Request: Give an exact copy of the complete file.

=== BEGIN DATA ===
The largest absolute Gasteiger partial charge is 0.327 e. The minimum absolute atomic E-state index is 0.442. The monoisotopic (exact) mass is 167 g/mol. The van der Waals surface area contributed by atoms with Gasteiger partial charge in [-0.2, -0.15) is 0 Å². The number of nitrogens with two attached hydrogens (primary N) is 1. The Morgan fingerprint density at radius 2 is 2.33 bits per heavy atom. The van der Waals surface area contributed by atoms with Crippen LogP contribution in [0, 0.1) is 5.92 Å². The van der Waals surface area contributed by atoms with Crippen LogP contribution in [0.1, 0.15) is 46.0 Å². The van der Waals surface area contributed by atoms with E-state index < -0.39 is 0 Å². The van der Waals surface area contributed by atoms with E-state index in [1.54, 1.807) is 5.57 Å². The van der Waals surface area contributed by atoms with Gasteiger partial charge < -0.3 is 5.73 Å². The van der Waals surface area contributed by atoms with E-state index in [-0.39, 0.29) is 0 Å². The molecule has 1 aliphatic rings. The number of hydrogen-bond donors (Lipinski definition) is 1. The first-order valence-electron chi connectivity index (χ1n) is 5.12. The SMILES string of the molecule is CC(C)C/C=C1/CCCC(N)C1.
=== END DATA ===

The largest absolute Gasteiger partial charge is 0.327 e. The minimum absolute atomic E-state index is 0.442. The monoisotopic (exact) mass is 167 g/mol. The van der Waals surface area contributed by atoms with Gasteiger partial charge in [-0.2, -0.15) is 0 Å². The number of nitrogens with two attached hydrogens (primary N) is 1. The Morgan fingerprint density at radius 2 is 2.33 bits per heavy atom. The van der Waals surface area contributed by atoms with Crippen LogP contribution in [0, 0.1) is 5.92 Å². The van der Waals surface area contributed by atoms with Crippen LogP contribution in [0.1, 0.15) is 46.0 Å². The van der Waals surface area contributed by atoms with E-state index < -0.39 is 0 Å². The van der Waals surface area contributed by atoms with E-state index in [1.54, 1.807) is 5.57 Å². The van der Waals surface area contributed by atoms with Gasteiger partial charge < -0.3 is 5.73 Å². The van der Waals surface area contributed by atoms with E-state index in [-0.39, 0.29) is 0 Å². The molecule has 1 aliphatic rings. The number of hydrogen-bond donors (Lipinski definition) is 1. The first-order valence-electron chi connectivity index (χ1n) is 5.12. The SMILES string of the molecule is CC(C)C/C=C1/CCCC(N)C1.